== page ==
Quality Plumbing Services


May 25, 2017 · By Diane B · No Comments


In honor of this weekend in which the country will celebrate Memorial Day, we here at Quality Plumbing Services would like to provide you with some interesting facts about this day of remembrance. The origins of Memorial Day date back to the Civil War and it was originally dubbed Decoration Day due to veterans decorating their fallen comrades' graves with flowers, wreaths, and flags. The day of remembrance was also originally held on May 30th and it was not until 1967 when federal law declared “Memorial Day” the official name and set its date to the last Monday in May. There are certain customs held on Memorial Day created to honor the fallen men and women who have given their lives for our great country. These customs include flying the flag at half staff until noon which is then raised to full staff at sunset. In 2000, Congress established a National Moment of Remembrance, which asks for a pause at 3:00 PM from all Americans to have a moment of silence for those who have fallen defending our country. Memorial Day is celebrated by all Americans across the entire nation, with everyone having their own personal ways of celebrating, but it is always nice to remember where its roots came from. Quality Plumbing Services hopes everyone has a wonderful, safe weekend, and we ask that everyone take a moment to honor the fallen heroes of our great country.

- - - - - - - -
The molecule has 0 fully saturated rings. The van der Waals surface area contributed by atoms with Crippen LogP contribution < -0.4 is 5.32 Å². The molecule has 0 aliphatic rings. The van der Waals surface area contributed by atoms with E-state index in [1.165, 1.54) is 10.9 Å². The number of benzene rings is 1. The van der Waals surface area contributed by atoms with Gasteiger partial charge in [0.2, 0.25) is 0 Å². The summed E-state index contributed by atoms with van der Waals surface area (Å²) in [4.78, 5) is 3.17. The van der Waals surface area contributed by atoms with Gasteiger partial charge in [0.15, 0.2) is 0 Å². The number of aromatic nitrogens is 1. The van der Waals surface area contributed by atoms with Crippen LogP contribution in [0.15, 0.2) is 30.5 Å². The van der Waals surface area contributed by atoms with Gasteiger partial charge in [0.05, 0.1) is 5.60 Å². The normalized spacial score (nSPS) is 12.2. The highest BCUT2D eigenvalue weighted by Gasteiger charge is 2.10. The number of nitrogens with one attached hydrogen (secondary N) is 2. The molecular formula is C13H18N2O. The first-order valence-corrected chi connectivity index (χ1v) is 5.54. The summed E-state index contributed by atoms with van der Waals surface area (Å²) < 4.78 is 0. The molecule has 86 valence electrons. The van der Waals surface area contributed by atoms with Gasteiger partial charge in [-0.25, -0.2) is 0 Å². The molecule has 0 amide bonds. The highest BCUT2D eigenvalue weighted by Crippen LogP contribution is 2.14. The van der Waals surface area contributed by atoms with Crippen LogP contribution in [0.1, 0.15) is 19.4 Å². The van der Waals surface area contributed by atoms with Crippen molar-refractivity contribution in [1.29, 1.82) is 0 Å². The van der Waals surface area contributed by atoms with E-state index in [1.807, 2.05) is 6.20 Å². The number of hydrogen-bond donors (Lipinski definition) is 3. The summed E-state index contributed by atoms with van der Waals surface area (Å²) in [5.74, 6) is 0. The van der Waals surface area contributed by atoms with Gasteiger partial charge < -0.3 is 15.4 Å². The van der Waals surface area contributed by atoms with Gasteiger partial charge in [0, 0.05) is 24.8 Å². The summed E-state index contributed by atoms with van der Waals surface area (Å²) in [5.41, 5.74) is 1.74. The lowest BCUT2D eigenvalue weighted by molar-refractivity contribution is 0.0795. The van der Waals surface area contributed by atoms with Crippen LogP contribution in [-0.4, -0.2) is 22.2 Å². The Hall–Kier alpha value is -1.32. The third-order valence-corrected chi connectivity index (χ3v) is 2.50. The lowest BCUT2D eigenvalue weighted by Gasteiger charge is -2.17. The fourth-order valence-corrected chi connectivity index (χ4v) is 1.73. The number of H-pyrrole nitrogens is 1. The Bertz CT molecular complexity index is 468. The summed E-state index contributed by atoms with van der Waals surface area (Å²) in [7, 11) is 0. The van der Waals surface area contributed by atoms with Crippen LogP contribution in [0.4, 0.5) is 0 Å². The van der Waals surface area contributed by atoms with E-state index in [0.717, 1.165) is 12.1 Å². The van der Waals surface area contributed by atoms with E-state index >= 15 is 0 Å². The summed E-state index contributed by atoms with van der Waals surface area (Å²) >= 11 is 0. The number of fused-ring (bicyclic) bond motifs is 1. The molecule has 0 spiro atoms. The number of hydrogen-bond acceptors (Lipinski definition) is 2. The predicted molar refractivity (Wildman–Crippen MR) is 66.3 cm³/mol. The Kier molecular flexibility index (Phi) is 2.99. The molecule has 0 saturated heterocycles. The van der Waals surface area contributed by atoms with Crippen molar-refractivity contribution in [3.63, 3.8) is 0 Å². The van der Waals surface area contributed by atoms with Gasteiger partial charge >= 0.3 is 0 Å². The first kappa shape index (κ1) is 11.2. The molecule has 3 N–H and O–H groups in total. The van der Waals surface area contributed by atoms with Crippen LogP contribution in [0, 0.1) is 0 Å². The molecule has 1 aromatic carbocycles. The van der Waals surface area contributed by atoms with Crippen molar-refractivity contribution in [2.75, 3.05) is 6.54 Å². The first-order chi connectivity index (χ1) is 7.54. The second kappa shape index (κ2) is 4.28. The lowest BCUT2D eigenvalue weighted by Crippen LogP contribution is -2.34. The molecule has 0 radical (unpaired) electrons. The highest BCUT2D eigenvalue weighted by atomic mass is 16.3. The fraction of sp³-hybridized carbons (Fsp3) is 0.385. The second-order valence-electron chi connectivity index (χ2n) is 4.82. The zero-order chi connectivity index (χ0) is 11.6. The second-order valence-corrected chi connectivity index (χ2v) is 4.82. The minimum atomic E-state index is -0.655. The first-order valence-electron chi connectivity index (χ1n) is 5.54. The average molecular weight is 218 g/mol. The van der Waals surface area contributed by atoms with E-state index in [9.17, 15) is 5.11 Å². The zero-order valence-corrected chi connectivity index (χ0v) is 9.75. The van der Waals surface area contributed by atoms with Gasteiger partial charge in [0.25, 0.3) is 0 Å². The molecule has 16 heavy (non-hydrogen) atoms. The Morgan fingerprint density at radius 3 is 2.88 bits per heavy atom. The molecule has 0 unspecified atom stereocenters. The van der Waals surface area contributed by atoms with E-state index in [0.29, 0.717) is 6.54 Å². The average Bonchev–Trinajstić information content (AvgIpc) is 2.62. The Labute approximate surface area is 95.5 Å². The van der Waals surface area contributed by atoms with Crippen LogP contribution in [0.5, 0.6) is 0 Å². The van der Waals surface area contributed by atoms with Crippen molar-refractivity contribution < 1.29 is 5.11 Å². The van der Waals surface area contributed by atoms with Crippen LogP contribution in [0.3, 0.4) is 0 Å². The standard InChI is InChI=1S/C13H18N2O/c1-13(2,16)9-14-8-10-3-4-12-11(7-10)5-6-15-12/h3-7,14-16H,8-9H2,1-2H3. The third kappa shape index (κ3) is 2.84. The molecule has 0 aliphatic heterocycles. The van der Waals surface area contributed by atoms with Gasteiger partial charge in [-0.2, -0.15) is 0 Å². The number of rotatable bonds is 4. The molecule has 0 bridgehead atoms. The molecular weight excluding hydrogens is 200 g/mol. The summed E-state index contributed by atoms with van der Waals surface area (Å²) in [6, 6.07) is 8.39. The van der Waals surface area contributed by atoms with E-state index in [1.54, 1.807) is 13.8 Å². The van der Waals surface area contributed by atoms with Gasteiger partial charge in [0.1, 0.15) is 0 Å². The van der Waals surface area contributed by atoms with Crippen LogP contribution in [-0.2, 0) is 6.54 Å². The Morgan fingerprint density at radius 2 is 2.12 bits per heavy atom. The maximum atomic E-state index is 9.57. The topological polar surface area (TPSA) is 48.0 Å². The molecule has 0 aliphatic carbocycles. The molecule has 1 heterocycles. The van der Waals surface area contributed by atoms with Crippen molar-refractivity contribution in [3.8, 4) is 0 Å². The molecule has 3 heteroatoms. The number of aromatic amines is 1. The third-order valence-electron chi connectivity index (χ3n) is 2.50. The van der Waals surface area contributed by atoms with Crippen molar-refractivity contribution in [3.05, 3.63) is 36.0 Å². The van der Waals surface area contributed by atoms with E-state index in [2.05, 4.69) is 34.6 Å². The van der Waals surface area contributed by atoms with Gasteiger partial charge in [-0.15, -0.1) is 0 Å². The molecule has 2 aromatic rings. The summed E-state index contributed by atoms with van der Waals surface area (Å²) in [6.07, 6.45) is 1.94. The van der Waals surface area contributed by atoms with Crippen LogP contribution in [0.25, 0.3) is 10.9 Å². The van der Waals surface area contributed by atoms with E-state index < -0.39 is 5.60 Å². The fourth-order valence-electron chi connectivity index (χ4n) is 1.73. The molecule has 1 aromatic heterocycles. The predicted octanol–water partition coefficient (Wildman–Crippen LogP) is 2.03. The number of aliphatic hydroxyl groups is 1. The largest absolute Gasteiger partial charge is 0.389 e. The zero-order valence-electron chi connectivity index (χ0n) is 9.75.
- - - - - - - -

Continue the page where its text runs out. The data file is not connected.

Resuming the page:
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May 18, 2017 · By Wally W · No Comments

This is a question we get asked from homeowners over and over again. A common misconception is that higher horse power means a better sump pump. Higher horse power will draw more amps and may cost a little more to operate as it usually uses more electricity. Also, you may need larger diameter discharge pipe to handle the flow if you use a pump with more horsepower. Most sump pumps are sold based on the basis of the motor’s horse power. They are usually sold in increments of 1-horsepower (hp),  .5-horsepower (hp), .33-horsepower (hp), and .25-horsepower (hp) are the most common sizes.